With the primaries completed, races for advisory neighborhood commissioner in the upcoming Nov. 8 general election continue to receive greater attention due to the quality of candidates and the issues with which they have to address given the District’s growing economy and changing neighborhoods
And Ward 8 has its share of competitive races.
“There has been a change in how people perceive advisory neighborhoods commissions,” D.C. Council member Elissa Silverman (I-At Large) said. “ANCs are a lot more prominent and with all of the development that is taking place in the city, it is the advisory neighborhood commissioners who are really dealing with the developers. ANCs are dealing with critical policy issues.”
Commissioners are elected for two-year terms on a non-partisan basis and serve with no pay benefits. The commissioners mainly act as their neighborhood’s official voice to the District government and federal agencies on matters such as zoning, streets, recreation, social services, sanitation, planning, safety, budget and health services. District agencies are required by law to give recommendations offered by advisory neighborhood commissions “great weight” in making decisions. In addition, agencies cannot take action that will significantly affect a neighborhood unless they give the affected commission 30 days advance notice.
There are 40 advisory neighborhood commissions with 296 single-member district represented by a commissioner. A commissioner represents roughly 2,000 residents. The commissions are grouped together by contiguous neighborhoods and operate within the ward system.
Noteworthy Ward 8 Commissioner Candidates
Markus Batchelor served as the Ward 8 representative to the D.C. State Board of Education from 2017-2021 and as a candidate for the at-large seat on the D.C. Council in 2020. However, he served as the commissioner for the then single-member district 8C04 from 2015-2017. Batchelor wants to serve another term as a commissioner and counts as a candidate for the 8C06 district.
“I have been thinking about issues differently since the new boundaries of 8C06 have been set up,” Batchelor said. “There are issues that need attention such as development around the Congress Heights Metro Station. But basically, I am a kid from Congress Heights and I am looking forward to serve if the people elect me. Elected office is a good place to be.”
Batchelor will face present commissioner Robbie Woodland and Betty Murray in the November 8 general election. The Rev. Rowena Joyce Scott, a former president of the Ward 8 Democrats and longtime political activist, has decided to run for commissioner again.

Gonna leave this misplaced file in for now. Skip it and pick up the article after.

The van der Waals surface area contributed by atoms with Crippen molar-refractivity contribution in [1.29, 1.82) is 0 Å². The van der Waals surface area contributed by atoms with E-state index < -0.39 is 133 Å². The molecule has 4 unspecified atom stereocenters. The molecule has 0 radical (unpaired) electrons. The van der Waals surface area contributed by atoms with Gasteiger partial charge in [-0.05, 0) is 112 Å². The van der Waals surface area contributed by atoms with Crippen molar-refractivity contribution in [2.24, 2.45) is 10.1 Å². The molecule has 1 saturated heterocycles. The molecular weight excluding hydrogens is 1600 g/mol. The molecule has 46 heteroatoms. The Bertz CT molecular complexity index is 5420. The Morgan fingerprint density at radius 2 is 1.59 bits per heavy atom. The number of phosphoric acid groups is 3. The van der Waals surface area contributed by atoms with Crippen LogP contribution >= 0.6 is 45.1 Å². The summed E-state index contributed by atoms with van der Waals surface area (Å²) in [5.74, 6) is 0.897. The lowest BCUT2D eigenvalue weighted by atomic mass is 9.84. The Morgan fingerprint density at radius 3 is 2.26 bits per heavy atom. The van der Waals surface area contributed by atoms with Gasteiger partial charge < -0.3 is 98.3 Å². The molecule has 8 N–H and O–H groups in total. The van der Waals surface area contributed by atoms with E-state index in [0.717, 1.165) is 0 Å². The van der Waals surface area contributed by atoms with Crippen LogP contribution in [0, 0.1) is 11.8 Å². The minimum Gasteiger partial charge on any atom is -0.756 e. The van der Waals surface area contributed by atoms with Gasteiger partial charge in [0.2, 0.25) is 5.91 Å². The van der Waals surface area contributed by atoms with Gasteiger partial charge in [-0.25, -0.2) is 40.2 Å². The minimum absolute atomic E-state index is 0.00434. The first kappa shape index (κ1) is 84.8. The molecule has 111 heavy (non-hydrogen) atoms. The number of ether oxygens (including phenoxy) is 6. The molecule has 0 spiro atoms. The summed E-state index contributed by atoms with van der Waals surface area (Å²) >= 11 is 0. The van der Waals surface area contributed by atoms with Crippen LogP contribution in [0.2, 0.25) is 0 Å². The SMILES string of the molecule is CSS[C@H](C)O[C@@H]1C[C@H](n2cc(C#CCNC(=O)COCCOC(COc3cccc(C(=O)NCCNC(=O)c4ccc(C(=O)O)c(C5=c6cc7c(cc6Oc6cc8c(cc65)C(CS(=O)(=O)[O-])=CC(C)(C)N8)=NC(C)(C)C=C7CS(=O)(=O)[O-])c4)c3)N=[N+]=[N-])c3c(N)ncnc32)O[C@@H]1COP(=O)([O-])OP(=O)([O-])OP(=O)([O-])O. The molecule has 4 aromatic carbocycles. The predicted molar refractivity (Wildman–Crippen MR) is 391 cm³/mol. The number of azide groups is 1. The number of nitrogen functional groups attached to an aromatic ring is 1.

“I served as a commissioner over 30 years ago and I am back,” said Scott, a candidate for single-member district 8E08. “There need to be stop lights and street bumps in my neighborhood. I also want to help the children in my neighborhood. Their behavior is off the chain.”
Scott, who faces no opposition in her bid for office, said she’d like to start the process of the District government building a resource center for at-risk youth in her neighborhood.
“This is the nation’s capital and I know we can do it here,” she said.
During the redistricting process that occurred earlier this year, Ward 8 added large portions of the Navy Yard neighborhood west of the Anacostia River. Several new advisory neighborhood commissions single-member districts resulted from the redrawn boundaries of the ward and Clayton Rosenberg, an anti-gang violence activist, has submitted petitions to become the commissioner for single-member district 8F04.
“I have always wondered what I could do for my community,” Rosenberg said. “Now that my community is in Ward 8, I want to make a difference by doing something positive. We face some of the same issues Ward 8 residents east of the river face so I think we can coordinate and work together to solve them.”
While residents are running for commissioner throughout Ward 8, in 8D commission, districts 1 through 4 have no candidates. District law states that if a vacancy occurs, the position must be made available to the public by way of the D.C. Register who must make petitions available. If one person files a petition and has met the qualifications to serve as a commissioner, that individual gets the office. If there are two or more candidates, a special election becomes necessary and it will be called by the D.C. Board of Elections. The individual who receives the most votes will become the commissioner. The process continues until the vacancy has been filled.